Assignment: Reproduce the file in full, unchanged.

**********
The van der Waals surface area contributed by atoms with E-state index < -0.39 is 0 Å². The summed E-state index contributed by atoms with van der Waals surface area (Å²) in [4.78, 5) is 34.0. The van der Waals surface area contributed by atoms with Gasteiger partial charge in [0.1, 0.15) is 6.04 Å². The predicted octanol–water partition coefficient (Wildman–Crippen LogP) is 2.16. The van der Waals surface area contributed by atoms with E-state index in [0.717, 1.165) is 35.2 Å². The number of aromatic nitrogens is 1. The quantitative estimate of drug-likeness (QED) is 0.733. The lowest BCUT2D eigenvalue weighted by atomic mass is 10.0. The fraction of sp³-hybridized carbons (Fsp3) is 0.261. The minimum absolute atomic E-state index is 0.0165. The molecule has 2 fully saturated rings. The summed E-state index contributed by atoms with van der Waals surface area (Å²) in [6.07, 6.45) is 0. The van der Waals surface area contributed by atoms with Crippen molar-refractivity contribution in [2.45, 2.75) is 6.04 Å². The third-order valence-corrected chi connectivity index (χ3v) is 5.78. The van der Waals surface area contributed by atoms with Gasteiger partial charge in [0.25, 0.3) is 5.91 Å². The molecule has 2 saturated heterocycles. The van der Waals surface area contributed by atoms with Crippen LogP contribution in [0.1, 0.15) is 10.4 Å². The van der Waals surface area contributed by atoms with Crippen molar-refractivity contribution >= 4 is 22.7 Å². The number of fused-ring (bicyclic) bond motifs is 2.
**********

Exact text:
The van der Waals surface area contributed by atoms with E-state index < -0.39 is 0 Å². The summed E-state index contributed by atoms with van der Waals surface area (Å²) in [4.78, 5) is 34.0. The van der Waals surface area contributed by atoms with Gasteiger partial charge in [0.1, 0.15) is 6.04 Å². The predicted octanol–water partition coefficient (Wildman–Crippen LogP) is 2.16. The van der Waals surface area contributed by atoms with E-state index in [0.717, 1.165) is 35.2 Å². The number of aromatic nitrogens is 1. The quantitative estimate of drug-likeness (QED) is 0.733. The lowest BCUT2D eigenvalue weighted by atomic mass is 10.0. The fraction of sp³-hybridized carbons (Fsp3) is 0.261. The minimum absolute atomic E-state index is 0.0165. The molecule has 2 fully saturated rings. The summed E-state index contributed by atoms with van der Waals surface area (Å²) in [6.07, 6.45) is 0. The van der Waals surface area contributed by atoms with Crippen molar-refractivity contribution in [2.45, 2.75) is 6.04 Å². The third-order valence-corrected chi connectivity index (χ3v) is 5.78. The van der Waals surface area contributed by atoms with Gasteiger partial charge in [0.25, 0.3) is 5.91 Å². The molecule has 2 saturated heterocycles. The van der Waals surface area contributed by atoms with Crippen LogP contribution in [0.1, 0.15) is 10.4 Å². The van der Waals surface area contributed by atoms with Crippen molar-refractivity contribution >= 4 is 22.7 Å². The number of fused-ring (bicyclic) bond motifs is 2.